This latter qualification has, in effect, also been restated by panelists in the context of domain names registered in connection with portal websites – as in this case. Where the links on a portal website are based on the trademark value of the domain name, rather than any descriptive value, the trend in decisions under the Policy is to recognize that such practices generally do constitute abusive cybersquatting. See, mVisible Technologies, Inc. v. Navigation Catalyst Systems, Inc., WIPO Case No. D2007-1141; Ranbaxy Laboratories Ltd v. Jucco Holdings, WIPO Case No. D2007-1562, and the cases cited in those ones.
However, the Respondent uses the disputed domain name in connection with “decals” and related products. As such, it is clear that the Respondent uses the disputed domain name in connection with its descriptive value. There is no evidence that the Respondent has ever used it for anything else. There is no evidence that the Respondent sought to exploit the value of the Complainant’s mark. There is no strong evidence that the Respondent should have been aware of the Complainant or its mark.
For these reasons, the Complainant has failed to establish this second element.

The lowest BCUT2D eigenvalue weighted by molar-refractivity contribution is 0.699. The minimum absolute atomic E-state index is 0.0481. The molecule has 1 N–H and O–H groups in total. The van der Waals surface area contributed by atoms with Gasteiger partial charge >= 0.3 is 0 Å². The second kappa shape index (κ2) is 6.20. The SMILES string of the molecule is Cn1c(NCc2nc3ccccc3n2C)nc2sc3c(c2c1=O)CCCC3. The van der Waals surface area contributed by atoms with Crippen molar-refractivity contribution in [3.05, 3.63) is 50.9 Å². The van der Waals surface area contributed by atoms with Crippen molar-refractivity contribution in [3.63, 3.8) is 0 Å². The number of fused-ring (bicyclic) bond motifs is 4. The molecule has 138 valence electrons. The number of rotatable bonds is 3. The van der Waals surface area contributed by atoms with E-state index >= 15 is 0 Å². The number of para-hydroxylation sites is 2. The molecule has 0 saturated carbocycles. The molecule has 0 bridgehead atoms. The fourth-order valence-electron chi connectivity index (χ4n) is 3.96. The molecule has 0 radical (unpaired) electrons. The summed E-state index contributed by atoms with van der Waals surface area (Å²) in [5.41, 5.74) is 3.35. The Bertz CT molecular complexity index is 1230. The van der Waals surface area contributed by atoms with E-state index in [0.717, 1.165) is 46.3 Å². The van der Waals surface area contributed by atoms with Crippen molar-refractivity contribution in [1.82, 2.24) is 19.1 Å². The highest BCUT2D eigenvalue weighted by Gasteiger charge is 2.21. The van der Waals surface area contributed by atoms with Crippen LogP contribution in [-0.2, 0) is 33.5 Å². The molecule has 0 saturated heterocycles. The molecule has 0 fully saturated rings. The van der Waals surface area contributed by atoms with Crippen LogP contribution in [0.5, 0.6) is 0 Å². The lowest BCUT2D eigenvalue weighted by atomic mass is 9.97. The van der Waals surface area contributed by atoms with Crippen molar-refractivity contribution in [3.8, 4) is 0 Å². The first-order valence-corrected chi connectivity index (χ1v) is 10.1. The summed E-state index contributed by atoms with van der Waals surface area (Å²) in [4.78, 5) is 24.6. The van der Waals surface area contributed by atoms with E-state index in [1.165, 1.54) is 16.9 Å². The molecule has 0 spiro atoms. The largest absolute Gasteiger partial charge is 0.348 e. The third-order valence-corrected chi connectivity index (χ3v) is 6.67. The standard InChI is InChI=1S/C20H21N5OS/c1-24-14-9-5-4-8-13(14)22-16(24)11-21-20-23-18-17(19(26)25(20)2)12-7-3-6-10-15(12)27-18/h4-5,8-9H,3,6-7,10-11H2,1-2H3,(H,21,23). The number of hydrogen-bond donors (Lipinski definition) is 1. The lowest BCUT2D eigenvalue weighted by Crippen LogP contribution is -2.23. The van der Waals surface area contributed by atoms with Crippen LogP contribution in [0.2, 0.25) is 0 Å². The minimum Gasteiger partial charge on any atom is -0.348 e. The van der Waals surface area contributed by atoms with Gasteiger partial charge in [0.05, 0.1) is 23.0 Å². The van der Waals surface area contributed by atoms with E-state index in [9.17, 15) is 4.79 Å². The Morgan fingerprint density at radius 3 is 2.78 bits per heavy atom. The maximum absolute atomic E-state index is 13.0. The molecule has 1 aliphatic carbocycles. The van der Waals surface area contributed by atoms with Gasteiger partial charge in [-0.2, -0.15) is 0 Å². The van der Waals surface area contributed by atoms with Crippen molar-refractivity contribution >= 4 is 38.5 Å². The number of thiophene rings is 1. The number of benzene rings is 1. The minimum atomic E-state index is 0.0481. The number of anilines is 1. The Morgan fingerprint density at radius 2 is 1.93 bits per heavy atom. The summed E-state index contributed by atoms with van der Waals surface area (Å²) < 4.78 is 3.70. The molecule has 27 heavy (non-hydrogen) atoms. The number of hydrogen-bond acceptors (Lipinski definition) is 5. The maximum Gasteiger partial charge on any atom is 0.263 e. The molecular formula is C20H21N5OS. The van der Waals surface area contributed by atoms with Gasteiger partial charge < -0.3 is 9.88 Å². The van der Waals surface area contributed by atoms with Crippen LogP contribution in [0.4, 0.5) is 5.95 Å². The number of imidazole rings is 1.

C. Registered and Used in Bad Faith
Because it is relevant to the request for a finding of reverse domain name hijacking, the Panel also finds that the Complainant has not established bad faith registration or bad faith use by the Respondent.
It is fundamental to a finding of bad faith that the Respondent knew or, in certain circumstances, should have known of the Complainant’s rights in its mark.
The Complainant provides almost no evidence to support such a finding. The disputed domain name has apparently been registered for over 12 years. That registration itself predates the Complainant’s registered mark. It is also evident that the Respondent uses the disputed domain name in connection with its ordinary meaning. There is no evidence which suggests that the Respondent registered the disputed domain name to exploit the value of the Complainant’s mark.
The Complainant’s argument, in relation to bad faith, is built on the following: